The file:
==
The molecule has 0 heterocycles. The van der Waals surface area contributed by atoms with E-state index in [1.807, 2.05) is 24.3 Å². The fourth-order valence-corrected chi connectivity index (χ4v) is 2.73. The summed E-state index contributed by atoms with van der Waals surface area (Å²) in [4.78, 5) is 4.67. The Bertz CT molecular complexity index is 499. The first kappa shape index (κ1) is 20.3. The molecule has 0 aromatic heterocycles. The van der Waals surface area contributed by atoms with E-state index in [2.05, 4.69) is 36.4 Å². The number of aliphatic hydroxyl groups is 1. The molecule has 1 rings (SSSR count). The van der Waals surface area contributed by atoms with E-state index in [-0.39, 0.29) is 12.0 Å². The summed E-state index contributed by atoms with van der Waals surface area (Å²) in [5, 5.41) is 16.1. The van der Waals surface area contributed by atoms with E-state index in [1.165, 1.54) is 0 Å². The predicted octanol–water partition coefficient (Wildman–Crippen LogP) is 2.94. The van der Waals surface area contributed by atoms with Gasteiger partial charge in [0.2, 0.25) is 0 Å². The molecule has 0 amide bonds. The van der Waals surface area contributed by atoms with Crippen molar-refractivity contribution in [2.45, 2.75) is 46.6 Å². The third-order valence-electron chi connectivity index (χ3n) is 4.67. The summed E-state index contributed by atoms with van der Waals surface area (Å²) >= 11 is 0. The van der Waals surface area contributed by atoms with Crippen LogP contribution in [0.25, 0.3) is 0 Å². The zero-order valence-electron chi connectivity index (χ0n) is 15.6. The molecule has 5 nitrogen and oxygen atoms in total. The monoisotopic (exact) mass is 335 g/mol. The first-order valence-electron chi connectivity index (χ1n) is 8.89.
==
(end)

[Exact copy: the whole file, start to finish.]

The molecule has 0 heterocycles. The van der Waals surface area contributed by atoms with E-state index in [1.807, 2.05) is 24.3 Å². The fourth-order valence-corrected chi connectivity index (χ4v) is 2.73. The summed E-state index contributed by atoms with van der Waals surface area (Å²) in [4.78, 5) is 4.67. The Bertz CT molecular complexity index is 499. The first kappa shape index (κ1) is 20.3. The molecule has 0 aromatic heterocycles. The van der Waals surface area contributed by atoms with E-state index in [2.05, 4.69) is 36.4 Å². The number of aliphatic hydroxyl groups is 1. The molecule has 1 rings (SSSR count). The van der Waals surface area contributed by atoms with E-state index in [-0.39, 0.29) is 12.0 Å². The summed E-state index contributed by atoms with van der Waals surface area (Å²) in [5, 5.41) is 16.1. The van der Waals surface area contributed by atoms with E-state index in [1.165, 1.54) is 0 Å². The predicted octanol–water partition coefficient (Wildman–Crippen LogP) is 2.94. The van der Waals surface area contributed by atoms with Gasteiger partial charge in [0.2, 0.25) is 0 Å². The molecule has 0 amide bonds. The van der Waals surface area contributed by atoms with Crippen molar-refractivity contribution in [2.45, 2.75) is 46.6 Å². The third-order valence-electron chi connectivity index (χ3n) is 4.67. The summed E-state index contributed by atoms with van der Waals surface area (Å²) >= 11 is 0. The van der Waals surface area contributed by atoms with Crippen LogP contribution in [0.25, 0.3) is 0 Å². The zero-order valence-electron chi connectivity index (χ0n) is 15.6. The molecule has 5 nitrogen and oxygen atoms in total. The monoisotopic (exact) mass is 335 g/mol. The first-order valence-electron chi connectivity index (χ1n) is 8.89.